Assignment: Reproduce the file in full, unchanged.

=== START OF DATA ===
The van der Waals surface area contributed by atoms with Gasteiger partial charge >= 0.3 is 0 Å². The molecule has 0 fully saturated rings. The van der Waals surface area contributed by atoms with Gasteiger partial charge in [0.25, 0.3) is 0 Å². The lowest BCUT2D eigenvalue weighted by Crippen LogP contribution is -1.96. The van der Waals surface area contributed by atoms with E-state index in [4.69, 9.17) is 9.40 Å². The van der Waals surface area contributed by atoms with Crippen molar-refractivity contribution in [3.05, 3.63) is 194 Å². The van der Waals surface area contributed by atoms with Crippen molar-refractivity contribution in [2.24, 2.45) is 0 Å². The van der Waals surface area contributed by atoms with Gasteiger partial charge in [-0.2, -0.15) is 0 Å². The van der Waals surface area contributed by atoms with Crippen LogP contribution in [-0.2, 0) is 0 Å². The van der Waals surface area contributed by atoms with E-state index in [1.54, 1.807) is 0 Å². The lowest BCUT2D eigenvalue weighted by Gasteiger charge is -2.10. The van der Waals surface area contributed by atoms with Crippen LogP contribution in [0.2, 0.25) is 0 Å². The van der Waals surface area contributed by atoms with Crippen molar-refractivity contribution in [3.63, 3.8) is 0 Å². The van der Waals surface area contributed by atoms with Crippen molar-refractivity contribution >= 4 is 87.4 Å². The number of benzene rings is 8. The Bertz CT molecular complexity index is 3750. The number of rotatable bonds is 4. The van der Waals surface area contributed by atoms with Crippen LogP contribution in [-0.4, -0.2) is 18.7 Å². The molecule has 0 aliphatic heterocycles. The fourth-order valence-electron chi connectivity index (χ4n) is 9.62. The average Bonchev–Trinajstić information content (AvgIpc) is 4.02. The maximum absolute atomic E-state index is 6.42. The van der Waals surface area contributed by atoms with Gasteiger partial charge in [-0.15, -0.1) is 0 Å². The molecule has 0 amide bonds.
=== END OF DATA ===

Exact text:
The van der Waals surface area contributed by atoms with Gasteiger partial charge >= 0.3 is 0 Å². The molecule has 0 fully saturated rings. The van der Waals surface area contributed by atoms with Gasteiger partial charge in [0.25, 0.3) is 0 Å². The lowest BCUT2D eigenvalue weighted by Crippen LogP contribution is -1.96. The van der Waals surface area contributed by atoms with E-state index in [4.69, 9.17) is 9.40 Å². The van der Waals surface area contributed by atoms with Crippen molar-refractivity contribution in [3.05, 3.63) is 194 Å². The van der Waals surface area contributed by atoms with Crippen molar-refractivity contribution in [2.24, 2.45) is 0 Å². The van der Waals surface area contributed by atoms with Gasteiger partial charge in [-0.2, -0.15) is 0 Å². The van der Waals surface area contributed by atoms with Crippen LogP contribution in [-0.2, 0) is 0 Å². The van der Waals surface area contributed by atoms with E-state index in [1.54, 1.807) is 0 Å². The lowest BCUT2D eigenvalue weighted by Gasteiger charge is -2.10. The van der Waals surface area contributed by atoms with Crippen LogP contribution in [0.2, 0.25) is 0 Å². The van der Waals surface area contributed by atoms with Crippen molar-refractivity contribution in [3.63, 3.8) is 0 Å². The van der Waals surface area contributed by atoms with Crippen molar-refractivity contribution >= 4 is 87.4 Å². The number of benzene rings is 8. The Bertz CT molecular complexity index is 3750. The number of rotatable bonds is 4. The van der Waals surface area contributed by atoms with Crippen LogP contribution in [-0.4, -0.2) is 18.7 Å². The molecule has 0 aliphatic heterocycles. The fourth-order valence-electron chi connectivity index (χ4n) is 9.62. The average Bonchev–Trinajstić information content (AvgIpc) is 4.02. The maximum absolute atomic E-state index is 6.42. The van der Waals surface area contributed by atoms with Gasteiger partial charge in [-0.15, -0.1) is 0 Å². The molecule has 0 amide bonds.